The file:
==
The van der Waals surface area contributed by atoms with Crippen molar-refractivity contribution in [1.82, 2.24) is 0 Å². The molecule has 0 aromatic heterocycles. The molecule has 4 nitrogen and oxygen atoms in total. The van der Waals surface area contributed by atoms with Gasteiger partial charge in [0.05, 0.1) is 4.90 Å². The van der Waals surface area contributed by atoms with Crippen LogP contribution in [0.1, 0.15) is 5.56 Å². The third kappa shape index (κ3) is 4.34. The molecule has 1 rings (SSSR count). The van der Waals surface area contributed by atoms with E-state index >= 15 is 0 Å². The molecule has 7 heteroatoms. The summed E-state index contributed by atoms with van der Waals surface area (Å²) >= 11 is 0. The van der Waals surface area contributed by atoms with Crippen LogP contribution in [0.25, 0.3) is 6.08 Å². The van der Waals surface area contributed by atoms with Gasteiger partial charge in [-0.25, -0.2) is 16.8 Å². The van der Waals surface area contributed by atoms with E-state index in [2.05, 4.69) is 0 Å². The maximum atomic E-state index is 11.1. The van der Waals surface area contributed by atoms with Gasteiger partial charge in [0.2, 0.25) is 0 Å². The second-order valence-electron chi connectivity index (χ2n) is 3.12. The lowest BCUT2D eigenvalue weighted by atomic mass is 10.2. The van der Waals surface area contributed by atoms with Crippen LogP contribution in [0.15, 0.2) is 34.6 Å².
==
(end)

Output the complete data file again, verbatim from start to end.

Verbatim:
The van der Waals surface area contributed by atoms with Crippen molar-refractivity contribution in [1.82, 2.24) is 0 Å². The molecule has 0 aromatic heterocycles. The molecule has 4 nitrogen and oxygen atoms in total. The van der Waals surface area contributed by atoms with Gasteiger partial charge in [0.05, 0.1) is 4.90 Å². The van der Waals surface area contributed by atoms with Crippen LogP contribution in [0.1, 0.15) is 5.56 Å². The third kappa shape index (κ3) is 4.34. The molecule has 1 rings (SSSR count). The van der Waals surface area contributed by atoms with E-state index >= 15 is 0 Å². The molecule has 7 heteroatoms. The summed E-state index contributed by atoms with van der Waals surface area (Å²) >= 11 is 0. The van der Waals surface area contributed by atoms with Crippen LogP contribution in [0.25, 0.3) is 6.08 Å². The van der Waals surface area contributed by atoms with Gasteiger partial charge in [-0.25, -0.2) is 16.8 Å². The van der Waals surface area contributed by atoms with E-state index in [2.05, 4.69) is 0 Å². The maximum atomic E-state index is 11.1. The van der Waals surface area contributed by atoms with Gasteiger partial charge in [0.2, 0.25) is 0 Å². The second-order valence-electron chi connectivity index (χ2n) is 3.12. The lowest BCUT2D eigenvalue weighted by atomic mass is 10.2. The van der Waals surface area contributed by atoms with Crippen LogP contribution in [0.15, 0.2) is 34.6 Å².